Handel’s Liberation “Hallelujah!”


This is a repost that I like to share at this time of year.

Handel’s Liberation “Halleluiah!”


It’s a word from a chorus many know well, especially at this time of year. I’m grateful that I’ll have the privilege to sing Hallelujah a multitude of times this week. Ann Arbor’s UMS Choral Union has the longest annual tradition of singing Handel’s Messiah in the entire world. We’ve done this every year consistently since 1879. We’ll do so again this weekend.

While I haven’t sung this 139 times in a row, I’ve sung the Hallelujah Chorus innumerable times. Yet I’ve learned something new in the opportunity to sing The Messiah in its entirety. Based on where it’s placed in the greater work, the Hallelujah Chorus isn’t a chorus joy-filled triumphalism. It’s about liberation.

It’s about human liberation from oppression — deliverance from oppression caused by other humans. This becomes clear when we hear what precedes the famous chorus:

The bass soloist sings,

Why do the nation so furiously rage together?
And why do the people imagine a vain thing?

Then the chorus sings,

Let us break their bonds asunder,
and cast away their yokes from us.

Then the tenor soloist sings,

He that dwelleth in heaven shall laugh them to scorn,
The Lord shall have them in derision.
Thou shalt break them with a rod of iron,
Thou shalt dash them like a potter’s vessel.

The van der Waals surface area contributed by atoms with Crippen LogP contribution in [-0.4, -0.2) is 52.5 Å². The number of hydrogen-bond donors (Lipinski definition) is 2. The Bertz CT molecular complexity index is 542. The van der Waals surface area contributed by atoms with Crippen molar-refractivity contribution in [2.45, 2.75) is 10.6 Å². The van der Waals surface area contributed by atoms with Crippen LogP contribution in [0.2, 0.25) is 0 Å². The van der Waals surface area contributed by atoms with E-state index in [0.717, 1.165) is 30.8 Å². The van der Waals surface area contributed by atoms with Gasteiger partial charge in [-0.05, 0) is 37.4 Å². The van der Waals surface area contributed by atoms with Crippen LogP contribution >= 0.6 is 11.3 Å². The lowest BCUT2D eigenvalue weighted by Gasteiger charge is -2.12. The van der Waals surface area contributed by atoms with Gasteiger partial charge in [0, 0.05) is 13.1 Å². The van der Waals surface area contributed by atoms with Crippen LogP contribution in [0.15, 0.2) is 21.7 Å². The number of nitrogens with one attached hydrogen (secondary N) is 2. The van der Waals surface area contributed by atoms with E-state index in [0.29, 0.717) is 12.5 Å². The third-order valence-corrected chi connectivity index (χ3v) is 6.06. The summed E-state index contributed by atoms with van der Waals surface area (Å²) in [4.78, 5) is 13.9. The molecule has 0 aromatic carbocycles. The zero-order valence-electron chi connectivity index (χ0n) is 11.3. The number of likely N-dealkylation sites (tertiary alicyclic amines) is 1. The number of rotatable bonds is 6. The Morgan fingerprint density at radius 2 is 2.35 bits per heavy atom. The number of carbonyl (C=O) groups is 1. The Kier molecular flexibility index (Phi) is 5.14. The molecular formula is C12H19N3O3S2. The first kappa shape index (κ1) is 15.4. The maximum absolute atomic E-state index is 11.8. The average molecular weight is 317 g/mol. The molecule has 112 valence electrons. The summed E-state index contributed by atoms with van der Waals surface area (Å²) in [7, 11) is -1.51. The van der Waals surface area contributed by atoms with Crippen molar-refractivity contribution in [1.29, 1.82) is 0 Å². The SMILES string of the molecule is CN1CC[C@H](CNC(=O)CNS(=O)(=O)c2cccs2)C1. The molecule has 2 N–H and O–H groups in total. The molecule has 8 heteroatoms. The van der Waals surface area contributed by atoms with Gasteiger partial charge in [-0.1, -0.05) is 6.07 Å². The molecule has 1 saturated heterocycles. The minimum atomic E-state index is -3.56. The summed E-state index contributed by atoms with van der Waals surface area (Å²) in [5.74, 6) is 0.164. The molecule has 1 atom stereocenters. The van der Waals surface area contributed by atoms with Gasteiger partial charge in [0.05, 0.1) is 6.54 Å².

That’s when the chorus responds with “Hallelujah!”

It might seem like an odd time to jump in and rejoice. But if we view this less as the powerful (including God) doing destruction for the sake of destruction, and instead, view this as liberation for the oppressed (God standing with them in power) the Hallelujah Chorus has a completely different purpose and tone.


For the Lord God omnipotent reigneth. . .

Not standing above and dominating as an oppressor,
but standing among the people as a powerful Liberator —
a Liberator who invites the participation of the people in their own liberation.
(“Let us break their bonds asunder”)

King of Kings and Lord of Lords. . .

Not a tyrant kind of King or Lord,
but King and Lord that is revealed as fully human —
a vulnerable child,
a poor carpenter,
a revolutionary,
a healer.

Throughout our performances, I’m going to think about all of these things when I sing that glorious Hallelujah over and over. And I’m going to pray for liberation in our world and commit to the reality that bonds will be broken.

And the audience will add their voices too.

Renee Roederer

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